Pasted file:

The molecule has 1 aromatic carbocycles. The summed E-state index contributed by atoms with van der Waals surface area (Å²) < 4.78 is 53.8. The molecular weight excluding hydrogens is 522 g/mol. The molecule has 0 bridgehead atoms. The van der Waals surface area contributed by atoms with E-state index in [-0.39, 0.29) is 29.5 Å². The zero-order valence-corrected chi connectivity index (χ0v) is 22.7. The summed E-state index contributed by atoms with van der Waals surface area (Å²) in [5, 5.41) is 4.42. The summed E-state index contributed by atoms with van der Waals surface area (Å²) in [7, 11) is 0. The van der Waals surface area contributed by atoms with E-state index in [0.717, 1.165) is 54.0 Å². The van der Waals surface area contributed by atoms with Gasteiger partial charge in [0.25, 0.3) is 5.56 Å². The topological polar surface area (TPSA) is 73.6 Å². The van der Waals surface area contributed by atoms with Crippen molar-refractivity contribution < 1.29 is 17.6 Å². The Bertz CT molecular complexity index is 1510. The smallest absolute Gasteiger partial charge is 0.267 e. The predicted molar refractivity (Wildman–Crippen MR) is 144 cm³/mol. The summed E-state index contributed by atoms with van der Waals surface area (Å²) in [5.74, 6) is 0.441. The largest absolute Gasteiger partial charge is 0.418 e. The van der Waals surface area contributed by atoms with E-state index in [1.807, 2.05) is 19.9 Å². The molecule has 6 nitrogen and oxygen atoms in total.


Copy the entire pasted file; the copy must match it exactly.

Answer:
The molecule has 1 aromatic carbocycles. The summed E-state index contributed by atoms with van der Waals surface area (Å²) < 4.78 is 53.8. The molecular weight excluding hydrogens is 522 g/mol. The molecule has 0 bridgehead atoms. The van der Waals surface area contributed by atoms with E-state index in [-0.39, 0.29) is 29.5 Å². The zero-order valence-corrected chi connectivity index (χ0v) is 22.7. The summed E-state index contributed by atoms with van der Waals surface area (Å²) in [5, 5.41) is 4.42. The summed E-state index contributed by atoms with van der Waals surface area (Å²) in [7, 11) is 0. The van der Waals surface area contributed by atoms with E-state index in [0.717, 1.165) is 54.0 Å². The van der Waals surface area contributed by atoms with Gasteiger partial charge in [0.25, 0.3) is 5.56 Å². The topological polar surface area (TPSA) is 73.6 Å². The van der Waals surface area contributed by atoms with Crippen molar-refractivity contribution < 1.29 is 17.6 Å². The Bertz CT molecular complexity index is 1510. The smallest absolute Gasteiger partial charge is 0.267 e. The predicted molar refractivity (Wildman–Crippen MR) is 144 cm³/mol. The summed E-state index contributed by atoms with van der Waals surface area (Å²) in [5.74, 6) is 0.441. The largest absolute Gasteiger partial charge is 0.418 e. The van der Waals surface area contributed by atoms with E-state index in [1.807, 2.05) is 19.9 Å². The molecule has 6 nitrogen and oxygen atoms in total.